According to Factcheck.org HIG Capital does own Hart Intercivic, but there's no proof that Tagg's company Solamere has any stake in the voting machine manufacturer, although it does invest in some HIG projects.
"Tagg Romney does not own or control voting machines in Ohio," Factcheck.org states. "There's no evidence that he is even invested in them. There is a lot of money flowing from HIG executives to Romney’s political committees, but that's not evidence of wrongdoing."
Whatever the rights and wrongs of the Ohio case, there are serious problems with electronic voting and security. Around a third of the votes today are going to be cast electronically, especially if you were in the path of "Superstorm Sandy", and the results of most elections will be tabulated on computer.
A case study presented at this year's RSA conference showed how a team of students hacked the Washington DC election board software in a public trial held three weeks before it was to be used in an actual election. In a couple of hours they had spotted a vulnerability and used it to get the drunken Futurama bag o' bolts Bender elected to the head of the Washington DC school board.
None of the voting systems used in US elections is secure, according to Dr. David Jefferson from Lawrence Livermore National Labs, and election hacking is very hard to detect, since the results are seldom examined after the result for evidence of hacking.
"The states are in the habit of certifying voting systems, typically without testing them or seeing the source code," he said. "In many cases the voting system uses proprietary code that government can't legally check, and the running of the systems is outsourced to the vendors. This situation is getting worse." ®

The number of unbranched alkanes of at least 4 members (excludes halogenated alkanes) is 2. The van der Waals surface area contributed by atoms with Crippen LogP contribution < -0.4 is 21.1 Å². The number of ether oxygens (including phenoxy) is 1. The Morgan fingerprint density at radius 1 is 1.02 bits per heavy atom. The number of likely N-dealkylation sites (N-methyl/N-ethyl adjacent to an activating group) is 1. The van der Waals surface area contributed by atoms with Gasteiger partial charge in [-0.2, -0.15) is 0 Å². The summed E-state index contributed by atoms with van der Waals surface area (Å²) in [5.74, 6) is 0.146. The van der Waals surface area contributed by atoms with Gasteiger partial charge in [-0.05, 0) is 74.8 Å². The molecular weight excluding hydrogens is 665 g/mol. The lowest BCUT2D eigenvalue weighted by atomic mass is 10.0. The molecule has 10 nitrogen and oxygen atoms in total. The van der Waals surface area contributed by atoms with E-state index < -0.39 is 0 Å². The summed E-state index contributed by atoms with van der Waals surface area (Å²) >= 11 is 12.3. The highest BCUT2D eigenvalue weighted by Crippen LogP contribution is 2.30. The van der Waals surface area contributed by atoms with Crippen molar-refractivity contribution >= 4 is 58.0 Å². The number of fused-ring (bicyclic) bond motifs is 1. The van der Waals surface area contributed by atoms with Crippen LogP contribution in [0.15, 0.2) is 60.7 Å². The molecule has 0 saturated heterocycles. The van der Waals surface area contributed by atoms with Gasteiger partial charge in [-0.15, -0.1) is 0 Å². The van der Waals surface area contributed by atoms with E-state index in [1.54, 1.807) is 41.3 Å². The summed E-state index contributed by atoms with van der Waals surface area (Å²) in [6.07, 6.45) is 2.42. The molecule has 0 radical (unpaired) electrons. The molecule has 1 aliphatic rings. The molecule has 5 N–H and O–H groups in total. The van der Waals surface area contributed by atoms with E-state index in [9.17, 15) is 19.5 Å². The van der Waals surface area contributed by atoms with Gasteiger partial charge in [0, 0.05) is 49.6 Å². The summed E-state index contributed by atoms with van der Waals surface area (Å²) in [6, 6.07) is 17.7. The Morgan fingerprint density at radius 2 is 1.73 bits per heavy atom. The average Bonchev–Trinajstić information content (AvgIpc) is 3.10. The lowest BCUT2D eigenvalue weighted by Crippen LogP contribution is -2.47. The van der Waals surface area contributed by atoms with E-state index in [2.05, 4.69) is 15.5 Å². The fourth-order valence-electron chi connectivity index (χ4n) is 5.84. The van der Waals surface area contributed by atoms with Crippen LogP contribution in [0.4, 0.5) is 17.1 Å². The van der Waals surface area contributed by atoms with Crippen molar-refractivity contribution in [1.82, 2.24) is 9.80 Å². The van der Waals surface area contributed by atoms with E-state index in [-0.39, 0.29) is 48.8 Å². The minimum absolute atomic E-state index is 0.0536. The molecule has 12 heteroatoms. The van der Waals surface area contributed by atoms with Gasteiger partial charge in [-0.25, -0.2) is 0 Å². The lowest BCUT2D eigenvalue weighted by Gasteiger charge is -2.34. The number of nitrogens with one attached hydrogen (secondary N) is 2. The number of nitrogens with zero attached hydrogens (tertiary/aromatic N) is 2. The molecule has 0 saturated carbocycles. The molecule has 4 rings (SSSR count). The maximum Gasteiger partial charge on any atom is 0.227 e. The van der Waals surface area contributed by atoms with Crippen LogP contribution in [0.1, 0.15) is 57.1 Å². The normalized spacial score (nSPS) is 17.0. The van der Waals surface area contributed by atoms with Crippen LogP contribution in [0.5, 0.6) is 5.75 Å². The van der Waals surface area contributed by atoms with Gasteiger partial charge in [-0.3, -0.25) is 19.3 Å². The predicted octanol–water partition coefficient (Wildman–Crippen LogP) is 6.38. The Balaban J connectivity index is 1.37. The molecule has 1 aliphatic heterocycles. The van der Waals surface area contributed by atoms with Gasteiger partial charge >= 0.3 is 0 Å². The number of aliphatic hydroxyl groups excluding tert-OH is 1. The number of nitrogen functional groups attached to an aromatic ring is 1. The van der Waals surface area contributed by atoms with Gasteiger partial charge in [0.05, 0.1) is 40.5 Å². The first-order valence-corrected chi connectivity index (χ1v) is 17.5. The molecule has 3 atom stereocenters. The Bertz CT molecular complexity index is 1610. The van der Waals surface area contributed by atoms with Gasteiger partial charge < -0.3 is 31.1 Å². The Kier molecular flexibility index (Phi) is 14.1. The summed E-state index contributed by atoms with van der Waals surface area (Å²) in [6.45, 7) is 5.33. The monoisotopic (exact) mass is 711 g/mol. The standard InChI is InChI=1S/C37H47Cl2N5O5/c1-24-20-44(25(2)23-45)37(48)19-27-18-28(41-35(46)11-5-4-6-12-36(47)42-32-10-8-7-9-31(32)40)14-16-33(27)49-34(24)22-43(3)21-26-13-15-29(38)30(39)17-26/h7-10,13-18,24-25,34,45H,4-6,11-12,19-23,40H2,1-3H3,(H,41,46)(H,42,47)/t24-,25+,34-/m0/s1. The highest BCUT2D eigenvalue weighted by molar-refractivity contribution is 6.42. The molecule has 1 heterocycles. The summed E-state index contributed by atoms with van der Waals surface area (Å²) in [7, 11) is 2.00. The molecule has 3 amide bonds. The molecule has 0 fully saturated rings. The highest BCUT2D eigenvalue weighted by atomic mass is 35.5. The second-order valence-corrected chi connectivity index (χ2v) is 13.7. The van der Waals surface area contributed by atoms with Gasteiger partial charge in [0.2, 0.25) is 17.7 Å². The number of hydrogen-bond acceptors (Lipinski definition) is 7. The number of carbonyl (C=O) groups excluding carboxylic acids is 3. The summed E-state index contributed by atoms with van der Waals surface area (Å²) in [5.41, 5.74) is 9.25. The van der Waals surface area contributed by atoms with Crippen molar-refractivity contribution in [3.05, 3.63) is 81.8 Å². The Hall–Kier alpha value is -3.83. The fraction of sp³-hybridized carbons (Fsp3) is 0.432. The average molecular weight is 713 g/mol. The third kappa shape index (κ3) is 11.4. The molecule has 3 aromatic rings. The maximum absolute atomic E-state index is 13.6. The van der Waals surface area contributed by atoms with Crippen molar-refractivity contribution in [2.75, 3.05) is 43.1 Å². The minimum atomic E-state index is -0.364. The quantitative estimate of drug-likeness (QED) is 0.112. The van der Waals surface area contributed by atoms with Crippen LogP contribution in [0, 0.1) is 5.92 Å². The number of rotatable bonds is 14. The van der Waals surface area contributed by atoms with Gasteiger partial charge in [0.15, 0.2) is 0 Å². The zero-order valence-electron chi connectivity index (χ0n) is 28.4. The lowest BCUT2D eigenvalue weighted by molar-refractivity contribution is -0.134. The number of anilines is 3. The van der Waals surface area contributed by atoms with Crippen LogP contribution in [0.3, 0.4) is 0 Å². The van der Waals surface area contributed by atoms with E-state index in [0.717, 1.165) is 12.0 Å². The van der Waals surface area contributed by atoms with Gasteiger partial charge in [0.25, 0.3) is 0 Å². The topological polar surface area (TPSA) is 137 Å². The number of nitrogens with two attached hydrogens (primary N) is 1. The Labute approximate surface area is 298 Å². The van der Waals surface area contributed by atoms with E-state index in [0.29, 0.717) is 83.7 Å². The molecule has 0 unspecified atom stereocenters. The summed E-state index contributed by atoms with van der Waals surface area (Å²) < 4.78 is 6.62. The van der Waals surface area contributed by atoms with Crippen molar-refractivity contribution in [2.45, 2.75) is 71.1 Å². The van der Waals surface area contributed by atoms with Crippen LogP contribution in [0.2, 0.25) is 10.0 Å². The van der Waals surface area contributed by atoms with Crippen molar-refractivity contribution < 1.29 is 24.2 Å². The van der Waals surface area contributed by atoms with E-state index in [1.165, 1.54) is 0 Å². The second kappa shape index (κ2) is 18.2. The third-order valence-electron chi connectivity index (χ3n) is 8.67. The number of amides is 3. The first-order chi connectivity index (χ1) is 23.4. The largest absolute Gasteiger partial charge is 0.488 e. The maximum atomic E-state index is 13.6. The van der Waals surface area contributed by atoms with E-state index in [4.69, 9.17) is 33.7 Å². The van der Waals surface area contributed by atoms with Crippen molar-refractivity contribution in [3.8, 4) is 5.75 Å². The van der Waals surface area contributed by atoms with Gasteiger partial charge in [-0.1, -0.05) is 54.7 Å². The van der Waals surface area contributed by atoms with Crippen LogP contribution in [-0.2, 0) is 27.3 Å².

In a tradition American readers would probably consider quaint, we Britons don't use electronic voting in national elections. There's a very simple reason: pen and paper is more efficient.
To rig an election held in such an archaic manner is very difficult, indeed. For a start, you need a large number of people to fill in the ballot papers needed to turn an election result, and someone is bound to let slip. Secondly, you need to get access to the ballot boxes to swap out the votes, and security on them is very tight and in some cases very public.
Attempts to modernize the system have proven fraught with problems. The introduction of postal ballots has increased voting fraud, and moves to go electronic are being fiercely resisted on the grounds that it would make the situation even more unsafe. Yes, getting the results can be slow, but they can also be checked and verified.
Actually going to a polling booth once every few years isn't a great deal of effort for people, and the resulting surety of a result gives citizens far greater confidence that the end result is fair and just.
Maybe the Americans need to take a look at how things are down in the old country, and learn a little.
US District Court Judge Gregory Frost has refused to issue an injunction to stop electronic voting in the middle of the election. He has however left the case open so that it can be returned too later if there is evidence of election fraud.